Created: 08/08/2014 4:21 PM
By: BRADY McCOMBS
NORTH SALT LAKE, Utah (AP) — An official with the development firm that built an upscale home destroyed in Utah's recent landslide made a tearful plea for donations Friday as part of a plan to help the displaced family.
The request from Scott Kjar, vice president of Eaglepointe Development, comes as city officials try to determine the cause of the landslide and whether unpermitted construction work contributed to the disaster that destroyed the 3,000-square-foot house, valued at about $415,000.
An Utrilla family spokesman said their insurance doesn't cover landslides and an adjuster has told them they won't be remunerated for damage to their property or possessions.
Kjar said all work done in the area by Eaglepointe has been properly permitted. His company has donated a $130,000 lot to the fundraising effort and urged the community to raise $500,000 so the family of 12 would not have to leave their suburban Salt Lake City neighborhood and Church of Jesus Christ of Latter-day Saints congregation.
"In our community, we have a value of bearing one another's burdens," Kjar said, alluding to teachings of the Mormon church, the dominant faith in Utah. "Today, we are here to ask you to help us bear their burdens, an innocent party in this situation."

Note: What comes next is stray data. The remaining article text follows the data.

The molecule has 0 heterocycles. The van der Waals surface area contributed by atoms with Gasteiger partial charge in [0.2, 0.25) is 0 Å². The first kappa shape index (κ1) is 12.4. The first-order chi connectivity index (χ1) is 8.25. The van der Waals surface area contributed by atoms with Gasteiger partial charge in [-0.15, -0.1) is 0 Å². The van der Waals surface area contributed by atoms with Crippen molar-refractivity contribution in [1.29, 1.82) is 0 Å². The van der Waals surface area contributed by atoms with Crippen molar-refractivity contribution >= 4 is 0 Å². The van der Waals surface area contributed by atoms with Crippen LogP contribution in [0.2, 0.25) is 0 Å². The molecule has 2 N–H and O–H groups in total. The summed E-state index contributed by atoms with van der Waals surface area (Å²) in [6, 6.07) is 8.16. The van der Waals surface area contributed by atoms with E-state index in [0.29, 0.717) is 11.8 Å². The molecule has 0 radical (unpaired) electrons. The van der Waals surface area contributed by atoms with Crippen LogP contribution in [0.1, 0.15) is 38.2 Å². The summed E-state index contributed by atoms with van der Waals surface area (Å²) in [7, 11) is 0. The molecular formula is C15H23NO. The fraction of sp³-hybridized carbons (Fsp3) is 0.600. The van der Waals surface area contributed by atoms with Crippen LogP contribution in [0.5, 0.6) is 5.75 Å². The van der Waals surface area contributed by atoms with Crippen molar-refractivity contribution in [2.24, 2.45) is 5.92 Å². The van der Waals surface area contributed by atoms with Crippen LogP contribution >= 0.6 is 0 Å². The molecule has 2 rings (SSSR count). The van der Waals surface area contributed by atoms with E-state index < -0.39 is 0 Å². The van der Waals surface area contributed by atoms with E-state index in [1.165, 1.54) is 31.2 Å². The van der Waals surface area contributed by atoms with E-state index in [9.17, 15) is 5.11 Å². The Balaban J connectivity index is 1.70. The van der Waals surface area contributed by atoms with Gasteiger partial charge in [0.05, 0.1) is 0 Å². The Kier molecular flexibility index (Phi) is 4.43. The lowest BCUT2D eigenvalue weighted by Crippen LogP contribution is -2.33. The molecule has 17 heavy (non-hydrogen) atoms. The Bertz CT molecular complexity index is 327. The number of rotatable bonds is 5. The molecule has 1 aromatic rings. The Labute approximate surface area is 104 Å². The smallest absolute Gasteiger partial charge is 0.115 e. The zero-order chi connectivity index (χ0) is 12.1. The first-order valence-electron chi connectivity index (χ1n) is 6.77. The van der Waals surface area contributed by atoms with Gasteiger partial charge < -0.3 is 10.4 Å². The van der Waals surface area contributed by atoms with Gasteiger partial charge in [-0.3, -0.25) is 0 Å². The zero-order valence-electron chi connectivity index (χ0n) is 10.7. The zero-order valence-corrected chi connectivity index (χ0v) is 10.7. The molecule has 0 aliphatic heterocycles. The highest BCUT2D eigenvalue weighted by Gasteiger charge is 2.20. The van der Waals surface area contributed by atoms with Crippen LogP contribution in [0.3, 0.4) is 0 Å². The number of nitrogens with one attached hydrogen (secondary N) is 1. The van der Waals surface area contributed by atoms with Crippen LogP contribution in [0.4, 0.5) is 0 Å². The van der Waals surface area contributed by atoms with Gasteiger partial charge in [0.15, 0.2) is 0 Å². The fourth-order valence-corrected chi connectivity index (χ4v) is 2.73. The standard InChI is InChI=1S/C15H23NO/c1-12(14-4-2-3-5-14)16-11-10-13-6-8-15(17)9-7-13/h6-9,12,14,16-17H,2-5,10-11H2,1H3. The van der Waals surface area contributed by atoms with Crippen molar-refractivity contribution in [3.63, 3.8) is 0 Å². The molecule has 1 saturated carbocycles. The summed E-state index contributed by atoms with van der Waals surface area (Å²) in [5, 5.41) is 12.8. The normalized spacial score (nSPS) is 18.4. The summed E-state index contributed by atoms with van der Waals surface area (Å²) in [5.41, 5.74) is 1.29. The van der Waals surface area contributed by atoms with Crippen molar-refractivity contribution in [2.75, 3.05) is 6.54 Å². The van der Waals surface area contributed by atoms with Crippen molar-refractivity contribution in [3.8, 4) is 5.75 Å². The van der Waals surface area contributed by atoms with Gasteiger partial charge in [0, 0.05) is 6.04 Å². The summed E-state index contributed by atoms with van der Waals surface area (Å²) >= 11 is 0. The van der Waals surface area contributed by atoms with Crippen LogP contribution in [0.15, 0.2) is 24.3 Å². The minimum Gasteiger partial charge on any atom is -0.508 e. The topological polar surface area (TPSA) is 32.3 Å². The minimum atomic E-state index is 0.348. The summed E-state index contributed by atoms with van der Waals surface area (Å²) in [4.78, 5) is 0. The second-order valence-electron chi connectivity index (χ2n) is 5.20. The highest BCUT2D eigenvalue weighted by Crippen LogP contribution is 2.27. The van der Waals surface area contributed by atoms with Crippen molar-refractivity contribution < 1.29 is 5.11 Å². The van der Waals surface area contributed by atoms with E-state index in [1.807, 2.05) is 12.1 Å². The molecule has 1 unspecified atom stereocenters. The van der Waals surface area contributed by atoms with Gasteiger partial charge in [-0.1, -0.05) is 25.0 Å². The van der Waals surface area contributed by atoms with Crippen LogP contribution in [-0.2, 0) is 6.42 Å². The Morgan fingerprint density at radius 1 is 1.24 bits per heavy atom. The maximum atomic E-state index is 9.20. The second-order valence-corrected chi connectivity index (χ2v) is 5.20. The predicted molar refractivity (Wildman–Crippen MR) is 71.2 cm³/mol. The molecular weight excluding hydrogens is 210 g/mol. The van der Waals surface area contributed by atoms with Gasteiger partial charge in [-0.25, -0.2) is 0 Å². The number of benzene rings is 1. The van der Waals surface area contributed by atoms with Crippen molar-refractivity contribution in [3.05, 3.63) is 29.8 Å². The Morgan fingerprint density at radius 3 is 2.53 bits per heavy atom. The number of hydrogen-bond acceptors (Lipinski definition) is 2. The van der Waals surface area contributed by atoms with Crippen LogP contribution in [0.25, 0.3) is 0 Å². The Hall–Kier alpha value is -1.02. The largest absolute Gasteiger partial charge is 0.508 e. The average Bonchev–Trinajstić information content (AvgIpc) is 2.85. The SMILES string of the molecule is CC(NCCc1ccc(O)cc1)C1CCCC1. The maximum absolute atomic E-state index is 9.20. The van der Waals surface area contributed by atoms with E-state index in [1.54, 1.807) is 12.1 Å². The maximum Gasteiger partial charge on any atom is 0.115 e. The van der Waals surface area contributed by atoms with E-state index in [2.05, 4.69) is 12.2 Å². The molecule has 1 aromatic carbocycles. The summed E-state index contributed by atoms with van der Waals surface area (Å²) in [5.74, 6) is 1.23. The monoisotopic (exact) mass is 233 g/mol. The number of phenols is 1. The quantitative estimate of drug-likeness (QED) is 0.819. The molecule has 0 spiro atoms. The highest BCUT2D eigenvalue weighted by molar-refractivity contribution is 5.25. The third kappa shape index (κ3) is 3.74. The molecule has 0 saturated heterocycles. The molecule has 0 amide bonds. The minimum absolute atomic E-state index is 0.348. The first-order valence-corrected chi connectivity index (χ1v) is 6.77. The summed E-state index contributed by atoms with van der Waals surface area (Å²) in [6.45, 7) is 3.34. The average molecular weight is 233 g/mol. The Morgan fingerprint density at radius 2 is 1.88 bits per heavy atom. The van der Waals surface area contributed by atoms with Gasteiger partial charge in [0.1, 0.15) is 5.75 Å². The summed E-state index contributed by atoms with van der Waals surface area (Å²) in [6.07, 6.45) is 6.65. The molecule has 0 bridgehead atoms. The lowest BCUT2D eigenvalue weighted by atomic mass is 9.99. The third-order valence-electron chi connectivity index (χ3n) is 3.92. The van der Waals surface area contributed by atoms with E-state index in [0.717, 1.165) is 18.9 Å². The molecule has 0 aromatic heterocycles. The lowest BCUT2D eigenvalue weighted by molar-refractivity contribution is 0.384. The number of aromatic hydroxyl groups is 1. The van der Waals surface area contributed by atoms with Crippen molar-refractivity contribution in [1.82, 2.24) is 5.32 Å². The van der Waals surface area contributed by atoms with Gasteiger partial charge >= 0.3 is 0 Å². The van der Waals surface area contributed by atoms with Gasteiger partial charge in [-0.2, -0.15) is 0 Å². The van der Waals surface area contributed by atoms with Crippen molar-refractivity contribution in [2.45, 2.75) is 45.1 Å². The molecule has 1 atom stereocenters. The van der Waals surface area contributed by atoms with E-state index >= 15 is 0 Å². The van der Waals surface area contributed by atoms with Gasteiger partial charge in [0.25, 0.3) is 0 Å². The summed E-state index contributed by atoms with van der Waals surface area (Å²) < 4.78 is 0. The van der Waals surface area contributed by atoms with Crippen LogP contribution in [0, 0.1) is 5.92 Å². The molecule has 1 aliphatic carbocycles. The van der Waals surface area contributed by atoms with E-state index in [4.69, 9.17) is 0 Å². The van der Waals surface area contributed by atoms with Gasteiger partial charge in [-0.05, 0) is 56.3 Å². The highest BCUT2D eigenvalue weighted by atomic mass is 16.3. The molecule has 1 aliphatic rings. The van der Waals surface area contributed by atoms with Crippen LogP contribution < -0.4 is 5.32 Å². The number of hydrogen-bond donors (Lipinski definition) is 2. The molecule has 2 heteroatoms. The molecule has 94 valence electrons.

Kjar specifically called for contributions from builders, suppliers and contractors that Eaglepointe has worked with in constructing more than 1,300 homes in the area.
North Salt Lake officials, meanwhile, are investigating the landslide that came during a Tuesday rainstorm and sent eight members of the Utrilla family who were home at the time fleeing as the 400-foot mountain slope tumbled into their home.
There were no injuries or deaths, but 27 other homes were evacuated as a precaution. The families in all but three of those homes have returned. One unoccupied house remains in danger, North Salt Lake Mayor Len Arave said.
The investigation has extended to construction work on a hill that was originally a gravel pit used during freeway expansion ahead of the 2002 Winter Olympics.
City manager Barry Edwards said officials have come across unpermitted excavation work and retaining wall installations.
Utrilla, the honorary Peruvian consulate in Salt Lake City speaking for his extended family members who include his parents, siblings, in-laws, nieces and nephews, does not live in the home, which he said was paid off.
The family currently is staying in a home provided by Eaglepointe. Kjar said even if the company can't raise the full amount it's seeking, officials are committed to getting the Utrillas a new home.
Utrilla said his family has been grateful for the company's help.
"There is a focus on doing what is right, not just the legal obligation but the moral obligation," Utrilla said. "They are doing what they have been taught in our religion."
(Copyright 2014 by The Associated Press. All Rights Reserved.)